A picture is worth a thousand words. I can think of so many different authentic projects that this picture might inspire! Why would someone want to make snow? What would you do with man-made snow? How do you make snow? What do you need to make snow? What is the chemical composition of man-made snow and does this differ from “real” snow? How does man-made snow impact the environment? What did they do in Olympic games of the past if it didn’t snow and we didn’t know how to make snow…was this ever a problem? What sports are played in/on the snow? (Remember for real authentic teaching go with student interest – go with the snow flow!)
All of these questions and more can lead to an authentic project. And if a student builds a snow maker in the middle of your classroom or living room…send pictures!
I just returned from a trip out to Los Angeles. While there I took this picture of the city from one of the highways. When I looked at the picture later, I was shocked that I managed to capture an LA highway with only two cars on it. We were totally surrounded by traffic, so I have no idea how I managed this picture! (“Twilight Zone” moment.)
Los Angeles has some of the worst, if not worst traffic in the United States. There are many cities around the world, including LA, that are on the verge of total gridlock. So, not only would a great authentic project be for students to start to think of creative ways to solve these traffic nightmares, it will most likely be one of our current young students who ends up helping to solve this problem as an adult.
Mass transit, tele-commuting, self-driven cars, monorails, flying cars… Ideas? Plans? Diagrams? Models?
Watching kids tear down waterslides, I started to think about all the features that need to get designed into the slide to make it fun and safe. This would be a great authentic project for older students to do, research about waterslide engineering and designing a waterslide. Younger students could focus on fun designs. Waterslide models could also be built. Lots of authentic math and reading opportunities!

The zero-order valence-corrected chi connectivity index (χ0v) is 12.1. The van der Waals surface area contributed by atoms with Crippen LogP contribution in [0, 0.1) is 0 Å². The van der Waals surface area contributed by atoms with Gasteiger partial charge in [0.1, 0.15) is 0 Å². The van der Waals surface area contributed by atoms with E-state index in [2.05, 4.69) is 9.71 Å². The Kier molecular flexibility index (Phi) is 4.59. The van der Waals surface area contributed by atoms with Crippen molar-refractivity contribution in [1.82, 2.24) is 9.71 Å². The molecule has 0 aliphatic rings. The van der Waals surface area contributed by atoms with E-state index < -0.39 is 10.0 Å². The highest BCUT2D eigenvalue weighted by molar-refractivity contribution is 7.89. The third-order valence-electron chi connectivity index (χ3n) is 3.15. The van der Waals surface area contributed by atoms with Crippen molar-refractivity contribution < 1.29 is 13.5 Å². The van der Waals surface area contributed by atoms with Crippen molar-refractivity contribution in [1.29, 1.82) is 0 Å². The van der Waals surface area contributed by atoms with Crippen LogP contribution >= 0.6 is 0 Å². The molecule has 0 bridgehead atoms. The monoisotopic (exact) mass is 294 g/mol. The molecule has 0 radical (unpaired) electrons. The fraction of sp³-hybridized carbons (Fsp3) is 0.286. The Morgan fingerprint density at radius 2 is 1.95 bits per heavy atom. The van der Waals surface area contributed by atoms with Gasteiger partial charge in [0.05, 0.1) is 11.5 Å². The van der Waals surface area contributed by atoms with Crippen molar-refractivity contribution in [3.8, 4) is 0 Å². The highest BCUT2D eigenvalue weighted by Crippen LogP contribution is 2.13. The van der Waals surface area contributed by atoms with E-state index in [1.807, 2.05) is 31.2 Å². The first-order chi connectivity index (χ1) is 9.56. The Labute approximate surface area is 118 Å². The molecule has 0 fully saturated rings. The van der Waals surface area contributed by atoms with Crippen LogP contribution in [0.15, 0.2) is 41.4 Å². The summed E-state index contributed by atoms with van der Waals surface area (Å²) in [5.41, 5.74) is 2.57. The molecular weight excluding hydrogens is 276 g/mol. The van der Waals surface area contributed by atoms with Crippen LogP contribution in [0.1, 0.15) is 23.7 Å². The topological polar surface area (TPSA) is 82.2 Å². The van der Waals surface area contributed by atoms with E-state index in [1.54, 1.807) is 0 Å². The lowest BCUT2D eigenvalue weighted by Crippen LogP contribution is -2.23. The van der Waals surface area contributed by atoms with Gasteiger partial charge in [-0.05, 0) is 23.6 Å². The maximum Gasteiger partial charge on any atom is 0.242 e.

*Don’t get me started about the waterslides hanging off the sides of cruise ships. How do you spell CRAZY!
What causes the waves in the oceans? Why are waves bigger on some coastlines than on others? Where are the best places to surf? Lots of questions, lots of research, many possible currents to follow (waves…currents…get it!) Hmm…what causes ocean currents?
Authentic projects often start with a simple question, lead to research, and end in models or experiments.
How do clouds form? What are the different types of clouds? What do clouds tell us about approaching weather systems?
Can you get one type of cloud on top of another type of cloud? Yes, you can! I was in an airplane when I started thinking about clouds and I saw one type of cloud layered on top of another type of cloud. Or maybe that was just one type of cloud? Off to do some authentic research myself!
Maybe I’ll start to photograph and label all of the different types of clouds I can find and what they mean…
Adults often do many things for children that they can do for themselves, especially when preparing for a project. We all know how important it is to be prepared for a lesson with students. But being prepared, and adults doing work that students can learn from, are two very different things. Planning and gathering materials for a project are important activities that students can and should be involved with. When plans miraculously happen, and materials just appear, many learning opportunities are lost.
When we presented the State Fair to other groups of students, many math opportunities occurred. There was measurement to plan how to set up the fair in the space we had available. There was discourse and compromise among students to agree on how to place each state in the fair – Alaska wanted to display the states alphabetically, Texas by size, California by population… A schedule was developed – after the students figured out how much time each group would need at the fair based on number of displays to visit and how much average time would be spent at each display. Groups were invited based on this schedule. Then the schedule was adjusted for groups that had a conflict with the available times. Then the schedule was re-adjusted after the first day when the students realized larger groups and older students needed more time at the fair than smaller and younger groups, etc.
There are many math opportunities for parents working with children at home as well. When inviting other children over make sure your child is involved in this discourse. You would be surprised how much math you use every day without even realizing it. (Except of course when I balance my checkbook. Then I totally realize how much math is involved as I try to make sense of the usual mess I have made!)
How do airplane engines work? What is the difference between how propellers work and how jet engines work? Some airplanes have hybrid propellers/jet engines, how do those work?
Authentic projects often start with a simple question, lead to research, and end with a student construction of a 747 (if you are lucky, it will just be a model).